4Sync, Another Cloud Hosting Service Enters The Arena

Martin Brinkmann
May 9, 2012
Updated • May 11, 2012

There is barely a company left that has not started a cloud hosting service yet. While that is an exaggeration, the increase in companies launching cloud hosting services has increased in recent months significantly. 4Sync has been around for some time though, which might disqualify it. Then again, it is offering its users 15 Gigabytes of free storage space, hosted on the servers of the 4shared file hosting service.

A 15 Gigabyte cloud hosting account is one of the largest offerings that Internet users can get for free right now. After Microsoft slashing down the free SkyDrive storage from 25 Gigabytes to 7 Gigabytes, it may in fact be the largest that is not part of a promotion.

4sync has created clients for the desktop operating systems Windows, Linux and Mac, as well as the mobile devices Android, iPhone, Blackberry and Symbian. There is little to criticize in this respect, except for the missing Windows Phone application. Windows users who install the software should pay close attention to the installer, as they may end up with adware otherwise on it that they did not want to install in first place (to avoid this, select Custom Installation (Advanced) in the installer, and disable all 4Share toolbar selections on the next page).

4Sync uses the same technology that the majority of other cloud synchronization providers offer as well. It creates a root folder on computers running the software, which acts as the main hub for all file and folder syncing. All files and folders that you copy or move into the folder, will automatically be synced with the cloud, and other connected devices.

One interesting aspect of 4Sync is that 4shared users can use their account to log into the application. From there you can start using the service. One thing that feels a bit strange is that you need to log in on 4Shared to access your files. I would have at least expected a sign in option on the 4Sync site to access your files on the web.

The desktop client lets you configure upload and download limits for the synchronization of files, as well as proxies. One thing that you need to be aware of is that the servers are hosted in the Ukraine United States. As always, if the data that you want to sync is important, use encryption before you send it to third party servers on the Internet.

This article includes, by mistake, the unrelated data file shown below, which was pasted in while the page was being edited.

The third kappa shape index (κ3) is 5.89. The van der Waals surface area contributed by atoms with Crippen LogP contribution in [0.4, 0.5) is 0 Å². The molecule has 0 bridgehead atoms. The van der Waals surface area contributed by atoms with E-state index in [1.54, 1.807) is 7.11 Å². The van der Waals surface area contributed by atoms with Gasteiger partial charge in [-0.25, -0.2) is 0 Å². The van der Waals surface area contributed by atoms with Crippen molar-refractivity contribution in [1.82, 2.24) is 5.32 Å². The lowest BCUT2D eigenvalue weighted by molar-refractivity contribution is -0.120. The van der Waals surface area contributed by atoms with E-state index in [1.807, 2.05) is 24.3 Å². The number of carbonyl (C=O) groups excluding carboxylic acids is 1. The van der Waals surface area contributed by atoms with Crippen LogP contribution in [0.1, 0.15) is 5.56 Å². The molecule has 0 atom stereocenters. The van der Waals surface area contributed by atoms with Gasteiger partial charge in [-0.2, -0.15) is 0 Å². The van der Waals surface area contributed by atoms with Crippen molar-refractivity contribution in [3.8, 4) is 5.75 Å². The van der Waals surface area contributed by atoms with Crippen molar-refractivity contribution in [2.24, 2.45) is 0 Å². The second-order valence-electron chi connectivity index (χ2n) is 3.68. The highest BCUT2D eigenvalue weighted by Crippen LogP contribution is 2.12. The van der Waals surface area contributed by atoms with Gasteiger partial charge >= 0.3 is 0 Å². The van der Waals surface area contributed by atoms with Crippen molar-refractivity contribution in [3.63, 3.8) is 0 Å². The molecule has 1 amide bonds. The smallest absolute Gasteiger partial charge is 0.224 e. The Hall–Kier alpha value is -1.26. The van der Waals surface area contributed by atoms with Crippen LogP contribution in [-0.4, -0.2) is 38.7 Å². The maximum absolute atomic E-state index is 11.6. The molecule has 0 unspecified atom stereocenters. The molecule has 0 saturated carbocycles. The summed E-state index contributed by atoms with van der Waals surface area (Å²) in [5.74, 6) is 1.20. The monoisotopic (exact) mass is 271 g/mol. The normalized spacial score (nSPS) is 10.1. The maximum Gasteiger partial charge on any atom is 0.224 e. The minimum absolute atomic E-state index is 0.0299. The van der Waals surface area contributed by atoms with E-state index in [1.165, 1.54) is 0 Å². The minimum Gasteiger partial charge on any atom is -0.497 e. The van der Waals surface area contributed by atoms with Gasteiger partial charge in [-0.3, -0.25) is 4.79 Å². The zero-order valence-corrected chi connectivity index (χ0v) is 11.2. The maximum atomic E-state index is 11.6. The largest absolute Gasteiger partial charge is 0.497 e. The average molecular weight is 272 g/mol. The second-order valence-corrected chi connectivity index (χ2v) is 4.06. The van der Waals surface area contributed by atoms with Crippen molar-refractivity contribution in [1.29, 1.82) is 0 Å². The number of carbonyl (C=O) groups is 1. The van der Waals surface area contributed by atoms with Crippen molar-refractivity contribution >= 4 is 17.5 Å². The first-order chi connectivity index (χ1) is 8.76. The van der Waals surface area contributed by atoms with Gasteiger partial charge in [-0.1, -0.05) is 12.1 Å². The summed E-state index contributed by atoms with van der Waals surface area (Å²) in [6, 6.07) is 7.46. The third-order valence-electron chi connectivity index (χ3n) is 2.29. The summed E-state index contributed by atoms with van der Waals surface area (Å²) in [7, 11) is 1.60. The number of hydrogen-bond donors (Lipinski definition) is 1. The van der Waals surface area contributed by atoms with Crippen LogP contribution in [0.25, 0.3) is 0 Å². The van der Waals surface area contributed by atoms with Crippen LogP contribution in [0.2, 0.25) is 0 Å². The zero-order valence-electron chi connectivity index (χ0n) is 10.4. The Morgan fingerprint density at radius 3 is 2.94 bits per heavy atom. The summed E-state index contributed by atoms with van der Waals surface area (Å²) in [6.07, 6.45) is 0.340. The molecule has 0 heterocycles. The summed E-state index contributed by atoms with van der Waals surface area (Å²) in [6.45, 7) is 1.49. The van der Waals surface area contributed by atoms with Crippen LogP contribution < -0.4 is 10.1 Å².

A premium option is available which gets you 100 Gigabytes of storage for $9.95 per month, or if you pay for the full year in advanced, for $6.50 per month. (via Caschy)


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  1. Anna said on May 11, 2012 at 4:58 am

    RE: “One thing that you need to be aware of is that the servers are hosted in the Ukraine”
    To clarify – our servers are located in the US

    1. Martin Brinkmann said on May 11, 2012 at 7:54 am

      Anna, thanks for the clarification, I have edited the information.

  2. Paul(us) said on May 10, 2012 at 2:46 am

    Martin, I cant find on there website whats the maximum size of a file you can download on there service, without cutting the file in parts (like winrar) ?

    1. Martin Brinkmann said on May 10, 2012 at 7:57 am

      Paulus, while I have not tried it, I think you get the same limitations as on 4shared, which is 2048 Megabytes for free accounts. http://www.4shared.com/premium.jsp?ref=ifooter

  3. JMGG said on May 9, 2012 at 3:55 pm

    I think there is a slight discrepancy in your numbers:
    “offering its users 15 Gigabytes of free storage space, hosted on the servers of the 4shared file hosting service.

    A 20 Gigabyte cloud hosting account”

    The first number, at least from what I see on the website, is the correct number:)

    But that aside, even with all that extra space I don’t think I’ll be using it. I still can’t get around the usefulness of a single folder that I have to put all my stuff in which is redownloaded to any computer I set it up again on. If I have VB.net projects on my Windows computer I don’t want them showing up on my linux computers which obviously won’t be able to work with them, and I don’t want my linux-only project files sitting on my Windows computer for no reason. Services like Spideroak, my personal favorite just to be clear, let me sync whatever folders I want across computers but still let me choose what needs to synced and what needs to be backed up. Much more useful in my opinion:)

    1. Martin Brinkmann said on May 9, 2012 at 4:34 pm

      You are right, corrected.

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